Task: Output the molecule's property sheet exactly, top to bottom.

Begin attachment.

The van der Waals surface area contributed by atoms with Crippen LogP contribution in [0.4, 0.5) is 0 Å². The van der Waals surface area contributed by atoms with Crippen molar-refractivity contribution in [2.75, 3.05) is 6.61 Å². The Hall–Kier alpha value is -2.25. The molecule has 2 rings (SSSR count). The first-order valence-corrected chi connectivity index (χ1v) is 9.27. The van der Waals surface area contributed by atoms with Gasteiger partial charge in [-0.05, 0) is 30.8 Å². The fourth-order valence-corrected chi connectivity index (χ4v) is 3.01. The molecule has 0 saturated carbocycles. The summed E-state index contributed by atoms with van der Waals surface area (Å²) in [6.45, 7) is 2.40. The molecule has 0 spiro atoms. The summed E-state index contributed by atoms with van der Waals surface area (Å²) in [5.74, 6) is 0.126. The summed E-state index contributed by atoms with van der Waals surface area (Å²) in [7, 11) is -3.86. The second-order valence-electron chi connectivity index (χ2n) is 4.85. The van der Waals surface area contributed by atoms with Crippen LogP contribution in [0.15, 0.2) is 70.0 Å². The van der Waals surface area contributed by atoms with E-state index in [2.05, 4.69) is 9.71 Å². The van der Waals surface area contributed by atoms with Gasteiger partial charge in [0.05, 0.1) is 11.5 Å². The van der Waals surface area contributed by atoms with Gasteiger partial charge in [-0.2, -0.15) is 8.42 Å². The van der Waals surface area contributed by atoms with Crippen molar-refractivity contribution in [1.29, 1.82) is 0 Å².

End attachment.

The van der Waals surface area contributed by atoms with Crippen LogP contribution in [0.4, 0.5) is 0 Å². The van der Waals surface area contributed by atoms with Crippen molar-refractivity contribution in [2.75, 3.05) is 6.61 Å². The Hall–Kier alpha value is -2.25. The molecule has 2 rings (SSSR count). The first-order valence-corrected chi connectivity index (χ1v) is 9.27. The van der Waals surface area contributed by atoms with Gasteiger partial charge in [-0.05, 0) is 30.8 Å². The fourth-order valence-corrected chi connectivity index (χ4v) is 3.01. The molecule has 0 saturated carbocycles. The summed E-state index contributed by atoms with van der Waals surface area (Å²) in [6.45, 7) is 2.40. The molecule has 0 spiro atoms. The summed E-state index contributed by atoms with van der Waals surface area (Å²) in [5.74, 6) is 0.126. The summed E-state index contributed by atoms with van der Waals surface area (Å²) in [7, 11) is -3.86. The second-order valence-electron chi connectivity index (χ2n) is 4.85. The van der Waals surface area contributed by atoms with Crippen LogP contribution in [0.15, 0.2) is 70.0 Å². The van der Waals surface area contributed by atoms with E-state index in [2.05, 4.69) is 9.71 Å². The van der Waals surface area contributed by atoms with Gasteiger partial charge in [0.05, 0.1) is 11.5 Å². The van der Waals surface area contributed by atoms with Gasteiger partial charge in [-0.2, -0.15) is 8.42 Å². The van der Waals surface area contributed by atoms with Crippen molar-refractivity contribution in [1.29, 1.82) is 0 Å².